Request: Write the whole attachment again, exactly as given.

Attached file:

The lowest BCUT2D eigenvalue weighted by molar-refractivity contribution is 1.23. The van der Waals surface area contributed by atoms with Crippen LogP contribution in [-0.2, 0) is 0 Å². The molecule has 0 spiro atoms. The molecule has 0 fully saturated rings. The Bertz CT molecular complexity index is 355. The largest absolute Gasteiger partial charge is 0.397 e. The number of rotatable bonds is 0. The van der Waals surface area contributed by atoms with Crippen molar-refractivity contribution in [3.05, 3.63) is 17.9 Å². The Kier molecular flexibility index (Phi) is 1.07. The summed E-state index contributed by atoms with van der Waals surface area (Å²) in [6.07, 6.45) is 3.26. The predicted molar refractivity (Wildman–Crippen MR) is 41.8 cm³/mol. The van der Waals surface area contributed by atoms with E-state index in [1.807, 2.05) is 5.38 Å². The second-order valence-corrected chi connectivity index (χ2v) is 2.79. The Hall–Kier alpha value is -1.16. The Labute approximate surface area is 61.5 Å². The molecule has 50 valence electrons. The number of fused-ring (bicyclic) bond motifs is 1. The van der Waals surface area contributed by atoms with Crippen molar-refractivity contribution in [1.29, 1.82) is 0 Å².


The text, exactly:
The lowest BCUT2D eigenvalue weighted by molar-refractivity contribution is 1.23. The van der Waals surface area contributed by atoms with Crippen LogP contribution in [-0.2, 0) is 0 Å². The molecule has 0 spiro atoms. The molecule has 0 fully saturated rings. The Bertz CT molecular complexity index is 355. The largest absolute Gasteiger partial charge is 0.397 e. The number of rotatable bonds is 0. The van der Waals surface area contributed by atoms with Crippen molar-refractivity contribution in [3.05, 3.63) is 17.9 Å². The Kier molecular flexibility index (Phi) is 1.07. The summed E-state index contributed by atoms with van der Waals surface area (Å²) in [6.07, 6.45) is 3.26. The predicted molar refractivity (Wildman–Crippen MR) is 41.8 cm³/mol. The van der Waals surface area contributed by atoms with E-state index in [1.807, 2.05) is 5.38 Å². The second-order valence-corrected chi connectivity index (χ2v) is 2.79. The Hall–Kier alpha value is -1.16. The Labute approximate surface area is 61.5 Å². The molecule has 50 valence electrons. The number of fused-ring (bicyclic) bond motifs is 1. The van der Waals surface area contributed by atoms with Crippen molar-refractivity contribution in [1.29, 1.82) is 0 Å².